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A reminder that the Department of Labor ruled, effective January 1, 2020, that employees earning less than $35,568 must now be classified as non-exempt, which means they will be eligible for overtime pay.

It’s important to note that the new rule states non-discretionary bonuses, commissions, and other incentive-type payments paid annually or more frequently may be used to satisfy up to 10 percent of the standard salary level.

Additionally, the new rule raises from $100,000 to $107,432 the threshold for highly compensated employees, keeping in mind that $684 must be paid weekly on a salary or fee basis.

For the FLSA’s executive, administrative and professional exemptions, called “white-collar exemptions”, employees must perform certain duties and earn at least the salary threshold. Under a special rule, highly compensated employees are eligible for exempt status if they meet a reduced duties test as follows:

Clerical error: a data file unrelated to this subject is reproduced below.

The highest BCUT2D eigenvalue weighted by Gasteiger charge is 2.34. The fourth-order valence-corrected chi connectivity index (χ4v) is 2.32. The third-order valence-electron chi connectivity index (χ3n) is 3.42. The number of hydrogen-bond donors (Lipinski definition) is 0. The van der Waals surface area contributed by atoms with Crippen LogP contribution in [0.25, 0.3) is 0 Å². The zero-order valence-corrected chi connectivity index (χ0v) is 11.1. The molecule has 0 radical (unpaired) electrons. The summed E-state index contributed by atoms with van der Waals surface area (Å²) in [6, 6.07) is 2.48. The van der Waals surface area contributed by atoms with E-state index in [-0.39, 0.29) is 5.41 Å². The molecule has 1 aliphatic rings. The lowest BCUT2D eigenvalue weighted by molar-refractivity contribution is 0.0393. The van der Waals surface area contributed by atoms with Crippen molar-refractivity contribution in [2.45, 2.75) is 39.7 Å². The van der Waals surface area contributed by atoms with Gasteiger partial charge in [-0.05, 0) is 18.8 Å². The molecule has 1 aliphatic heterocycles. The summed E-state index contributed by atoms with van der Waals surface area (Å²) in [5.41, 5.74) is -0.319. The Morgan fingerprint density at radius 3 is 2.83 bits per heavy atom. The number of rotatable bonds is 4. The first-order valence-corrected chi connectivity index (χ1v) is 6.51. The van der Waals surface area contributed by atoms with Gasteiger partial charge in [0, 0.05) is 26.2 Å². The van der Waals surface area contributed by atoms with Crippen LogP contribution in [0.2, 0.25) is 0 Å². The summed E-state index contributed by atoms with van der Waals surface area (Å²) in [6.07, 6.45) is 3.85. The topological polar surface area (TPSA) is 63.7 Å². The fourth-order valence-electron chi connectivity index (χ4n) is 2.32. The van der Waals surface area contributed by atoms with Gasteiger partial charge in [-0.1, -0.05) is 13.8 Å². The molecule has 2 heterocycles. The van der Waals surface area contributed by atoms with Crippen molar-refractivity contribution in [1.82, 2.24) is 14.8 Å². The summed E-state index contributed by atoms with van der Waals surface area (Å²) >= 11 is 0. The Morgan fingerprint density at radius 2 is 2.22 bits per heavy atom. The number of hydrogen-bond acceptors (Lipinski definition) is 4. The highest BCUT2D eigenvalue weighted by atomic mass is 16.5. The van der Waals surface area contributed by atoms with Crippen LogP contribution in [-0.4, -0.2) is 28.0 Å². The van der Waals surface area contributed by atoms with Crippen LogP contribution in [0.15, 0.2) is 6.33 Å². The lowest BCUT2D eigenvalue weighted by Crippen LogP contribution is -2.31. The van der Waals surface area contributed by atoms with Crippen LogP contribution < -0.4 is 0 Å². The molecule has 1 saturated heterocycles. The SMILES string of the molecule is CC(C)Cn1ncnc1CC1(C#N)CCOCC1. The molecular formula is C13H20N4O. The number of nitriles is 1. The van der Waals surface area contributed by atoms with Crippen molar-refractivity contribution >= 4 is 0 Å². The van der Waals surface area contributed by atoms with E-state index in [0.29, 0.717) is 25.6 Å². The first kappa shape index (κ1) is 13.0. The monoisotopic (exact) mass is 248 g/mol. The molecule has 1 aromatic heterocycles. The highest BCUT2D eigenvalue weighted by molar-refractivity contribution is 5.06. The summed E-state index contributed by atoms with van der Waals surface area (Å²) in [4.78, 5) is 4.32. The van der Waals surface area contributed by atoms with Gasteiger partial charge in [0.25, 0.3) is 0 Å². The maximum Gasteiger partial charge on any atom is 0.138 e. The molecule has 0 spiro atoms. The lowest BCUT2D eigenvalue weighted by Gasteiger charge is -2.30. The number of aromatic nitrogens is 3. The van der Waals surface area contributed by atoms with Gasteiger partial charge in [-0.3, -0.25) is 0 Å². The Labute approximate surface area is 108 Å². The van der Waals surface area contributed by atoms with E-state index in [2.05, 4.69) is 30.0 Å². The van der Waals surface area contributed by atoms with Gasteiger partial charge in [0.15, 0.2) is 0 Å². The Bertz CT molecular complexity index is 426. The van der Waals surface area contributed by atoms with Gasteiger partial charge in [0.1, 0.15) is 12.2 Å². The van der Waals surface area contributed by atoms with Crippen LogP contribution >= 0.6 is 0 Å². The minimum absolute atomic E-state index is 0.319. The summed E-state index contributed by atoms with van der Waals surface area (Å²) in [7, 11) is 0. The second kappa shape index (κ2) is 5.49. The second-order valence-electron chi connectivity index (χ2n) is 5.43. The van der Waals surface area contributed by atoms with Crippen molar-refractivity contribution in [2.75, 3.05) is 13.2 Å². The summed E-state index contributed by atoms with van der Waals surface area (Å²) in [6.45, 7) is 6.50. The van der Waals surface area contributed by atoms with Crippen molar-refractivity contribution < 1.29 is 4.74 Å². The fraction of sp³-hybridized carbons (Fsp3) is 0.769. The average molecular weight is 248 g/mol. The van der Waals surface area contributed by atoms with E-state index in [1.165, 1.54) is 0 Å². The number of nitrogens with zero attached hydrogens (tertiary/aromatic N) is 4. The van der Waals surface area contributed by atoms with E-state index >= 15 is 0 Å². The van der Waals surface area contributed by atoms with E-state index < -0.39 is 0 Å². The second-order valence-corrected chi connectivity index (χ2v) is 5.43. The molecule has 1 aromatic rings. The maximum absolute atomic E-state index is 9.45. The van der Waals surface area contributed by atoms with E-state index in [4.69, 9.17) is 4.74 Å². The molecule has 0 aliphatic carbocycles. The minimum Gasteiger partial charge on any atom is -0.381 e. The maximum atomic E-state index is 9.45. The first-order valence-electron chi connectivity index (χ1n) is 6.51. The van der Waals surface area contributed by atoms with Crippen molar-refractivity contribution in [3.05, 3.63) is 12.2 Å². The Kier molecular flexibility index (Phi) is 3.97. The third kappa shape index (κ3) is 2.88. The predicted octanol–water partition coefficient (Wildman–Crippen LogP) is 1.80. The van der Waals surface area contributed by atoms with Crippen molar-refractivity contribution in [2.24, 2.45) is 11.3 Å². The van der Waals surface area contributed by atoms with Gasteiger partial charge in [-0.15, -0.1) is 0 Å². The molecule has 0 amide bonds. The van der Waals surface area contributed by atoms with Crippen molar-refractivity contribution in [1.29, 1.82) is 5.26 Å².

• The employee’s primary duty must be office or nonmanual work.
  • The employee must “customarily and regularly” perform at least one of the bonafide exempt duties of an executive, administrative or professional employee.

Employers should note that the rule doesn’t make any changes to the duties tests.

To ensure you are prepared for these changes, employers should be engaging the assistance of an HR Professional.

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